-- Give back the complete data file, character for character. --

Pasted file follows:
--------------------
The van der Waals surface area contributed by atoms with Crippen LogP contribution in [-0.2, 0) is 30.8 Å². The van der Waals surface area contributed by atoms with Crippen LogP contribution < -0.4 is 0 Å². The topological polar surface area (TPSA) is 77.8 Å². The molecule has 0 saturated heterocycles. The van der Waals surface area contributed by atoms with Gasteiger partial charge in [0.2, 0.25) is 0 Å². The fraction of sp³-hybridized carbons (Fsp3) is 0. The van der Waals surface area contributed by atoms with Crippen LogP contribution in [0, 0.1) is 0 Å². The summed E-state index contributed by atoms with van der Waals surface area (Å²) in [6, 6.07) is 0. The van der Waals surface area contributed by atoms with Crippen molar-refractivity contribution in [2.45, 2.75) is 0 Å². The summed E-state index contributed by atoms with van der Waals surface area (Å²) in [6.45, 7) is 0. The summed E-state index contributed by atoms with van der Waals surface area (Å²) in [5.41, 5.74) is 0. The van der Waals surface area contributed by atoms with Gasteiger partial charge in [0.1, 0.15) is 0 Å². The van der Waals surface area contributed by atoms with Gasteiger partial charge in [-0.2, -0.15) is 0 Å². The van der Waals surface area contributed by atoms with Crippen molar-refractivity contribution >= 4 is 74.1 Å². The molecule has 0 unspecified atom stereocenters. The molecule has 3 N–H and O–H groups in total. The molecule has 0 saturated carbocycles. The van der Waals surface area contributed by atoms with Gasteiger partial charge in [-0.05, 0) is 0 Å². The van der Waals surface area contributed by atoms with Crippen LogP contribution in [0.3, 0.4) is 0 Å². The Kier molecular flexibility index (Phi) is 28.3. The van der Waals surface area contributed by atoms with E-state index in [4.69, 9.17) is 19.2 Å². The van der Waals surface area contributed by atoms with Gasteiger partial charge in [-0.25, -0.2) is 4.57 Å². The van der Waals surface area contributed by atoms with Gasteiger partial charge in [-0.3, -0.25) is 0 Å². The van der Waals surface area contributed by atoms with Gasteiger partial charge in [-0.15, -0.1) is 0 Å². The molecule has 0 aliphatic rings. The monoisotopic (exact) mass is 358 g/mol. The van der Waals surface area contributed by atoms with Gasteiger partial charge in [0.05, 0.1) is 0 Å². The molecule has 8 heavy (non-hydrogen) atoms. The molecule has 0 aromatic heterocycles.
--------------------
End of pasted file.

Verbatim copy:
The van der Waals surface area contributed by atoms with Crippen LogP contribution in [-0.2, 0) is 30.8 Å². The van der Waals surface area contributed by atoms with Crippen LogP contribution < -0.4 is 0 Å². The topological polar surface area (TPSA) is 77.8 Å². The molecule has 0 saturated heterocycles. The van der Waals surface area contributed by atoms with Gasteiger partial charge in [0.2, 0.25) is 0 Å². The fraction of sp³-hybridized carbons (Fsp3) is 0. The van der Waals surface area contributed by atoms with Crippen LogP contribution in [0, 0.1) is 0 Å². The summed E-state index contributed by atoms with van der Waals surface area (Å²) in [6, 6.07) is 0. The van der Waals surface area contributed by atoms with Crippen molar-refractivity contribution in [2.45, 2.75) is 0 Å². The summed E-state index contributed by atoms with van der Waals surface area (Å²) in [6.45, 7) is 0. The summed E-state index contributed by atoms with van der Waals surface area (Å²) in [5.41, 5.74) is 0. The van der Waals surface area contributed by atoms with Gasteiger partial charge in [0.1, 0.15) is 0 Å². The van der Waals surface area contributed by atoms with Gasteiger partial charge in [-0.2, -0.15) is 0 Å². The van der Waals surface area contributed by atoms with Crippen molar-refractivity contribution >= 4 is 74.1 Å². The molecule has 0 unspecified atom stereocenters. The molecule has 3 N–H and O–H groups in total. The molecule has 0 saturated carbocycles. The van der Waals surface area contributed by atoms with Gasteiger partial charge in [-0.05, 0) is 0 Å². The van der Waals surface area contributed by atoms with Crippen LogP contribution in [0.3, 0.4) is 0 Å². The Kier molecular flexibility index (Phi) is 28.3. The van der Waals surface area contributed by atoms with E-state index in [4.69, 9.17) is 19.2 Å². The van der Waals surface area contributed by atoms with Gasteiger partial charge in [-0.25, -0.2) is 4.57 Å². The van der Waals surface area contributed by atoms with Gasteiger partial charge in [-0.3, -0.25) is 0 Å². The van der Waals surface area contributed by atoms with Gasteiger partial charge in [-0.15, -0.1) is 0 Å². The molecule has 0 aliphatic rings. The monoisotopic (exact) mass is 358 g/mol. The van der Waals surface area contributed by atoms with Gasteiger partial charge in [0.05, 0.1) is 0 Å². The molecule has 8 heavy (non-hydrogen) atoms. The molecule has 0 aromatic heterocycles.